Pressures of startup company causing mental deterioration?

My boyfriend is a game programmer and he works maybe 70 hours per week at a startup. I never see him, we always fight, and even though he is one of the smartest people I know he insists that he is stupid and can’t complete with the other coders. I feel his mind is slowly deteriorating. He used to be happy. Now he is never able to get out of his depressed state. He had become paranoid, believing his boss hired someone to follow him and is constantly checking around him. With now evidence he believes the whole office is plotting against him. I’m scared. What has this industry done to the man I loved? I need help but I don’t know where to begin.

  • Overworking programmers to the point where their mental health starts to suffer is unfortunately still commonplace. He should have no trouble finding a better job, but he may not want to leave out of misguided loyalty to his coworkers. Perhaps he believes his equity share in the startup will make it all worth it in the end. Perhaps he understands the current situation is unsustainable but believes quitting would be an admission of defeat of some sort.

    I suggest reaching out (online) to partners who have been in your position so you can get their perspectives and some emotional support.

  • This story is similar to what happened to my husband. He was the CTO/co-founder of a company with no other technical people. Once they hired on someone to help, it became obvious very quickly that the person was not very good technically and he ended up compromising his desire for quality and excellence to appease the CEO who just wanted to get things done. Fast forward a few months, and our marriage was about to implode. My husband’s part of the project was complete, no one else had executed what they were supposed to have by that point (marketing, further investment). His breaking point (and mine) were when the CEO asked him to build a third beta–rather than actually attempting to truly market what they already had, the response to “no users” was that the website needed to be re-done (again). That’s when I laid it all out for him: the people involved were not doers and he was always going to be frustrated and alone there. As the guy who truly got things done, others were going to continue to abuse that work ethic. So he left. After a couple of months, he landed a job that he’s truly come to love. He’s much more stable and our family is stronger now. He’s building a team and a culture of excellence in a company where it’s appreciated and encouraged. He comes home with positive stories about his co-workers and he’s truly excited about what projects he’s working on. BTW, many weeks, he still works 50-60 hours, but he’s actually happily doing it.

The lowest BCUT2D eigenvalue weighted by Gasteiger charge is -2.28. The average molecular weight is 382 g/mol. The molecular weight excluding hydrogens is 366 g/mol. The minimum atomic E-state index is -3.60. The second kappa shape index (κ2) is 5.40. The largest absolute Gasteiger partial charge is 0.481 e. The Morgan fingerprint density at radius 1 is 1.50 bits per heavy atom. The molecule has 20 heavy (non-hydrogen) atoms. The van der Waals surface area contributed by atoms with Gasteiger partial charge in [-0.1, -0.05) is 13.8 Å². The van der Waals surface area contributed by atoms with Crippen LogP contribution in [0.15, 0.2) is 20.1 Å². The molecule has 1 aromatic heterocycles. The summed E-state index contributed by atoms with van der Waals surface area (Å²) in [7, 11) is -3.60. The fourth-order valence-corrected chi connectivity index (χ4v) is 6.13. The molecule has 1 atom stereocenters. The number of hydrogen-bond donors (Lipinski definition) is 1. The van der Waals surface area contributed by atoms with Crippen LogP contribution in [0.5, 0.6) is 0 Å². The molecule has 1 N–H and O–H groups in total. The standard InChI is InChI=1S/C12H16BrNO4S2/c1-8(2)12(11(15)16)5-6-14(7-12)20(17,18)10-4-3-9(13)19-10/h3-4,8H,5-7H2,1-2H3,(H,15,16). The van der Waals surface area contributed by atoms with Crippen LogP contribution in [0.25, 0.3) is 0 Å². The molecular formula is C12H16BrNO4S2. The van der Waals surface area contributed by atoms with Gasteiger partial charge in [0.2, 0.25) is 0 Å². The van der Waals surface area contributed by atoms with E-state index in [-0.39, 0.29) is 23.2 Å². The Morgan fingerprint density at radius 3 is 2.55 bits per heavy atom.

• I forgot to mention above: my husband was on the verge of a mental collapse. Psychiatrist visit (never happened before this incident), medication, exaggerated incidents, etc. All of that is gone now that he’s out of that environment. For what it’s worth, the character flaws he noticed of the others involved were, in my opinion (I knew and worked within this group for a short time, as well), accurate. He’d just been beaten down enough to lose his grip on his own worth.

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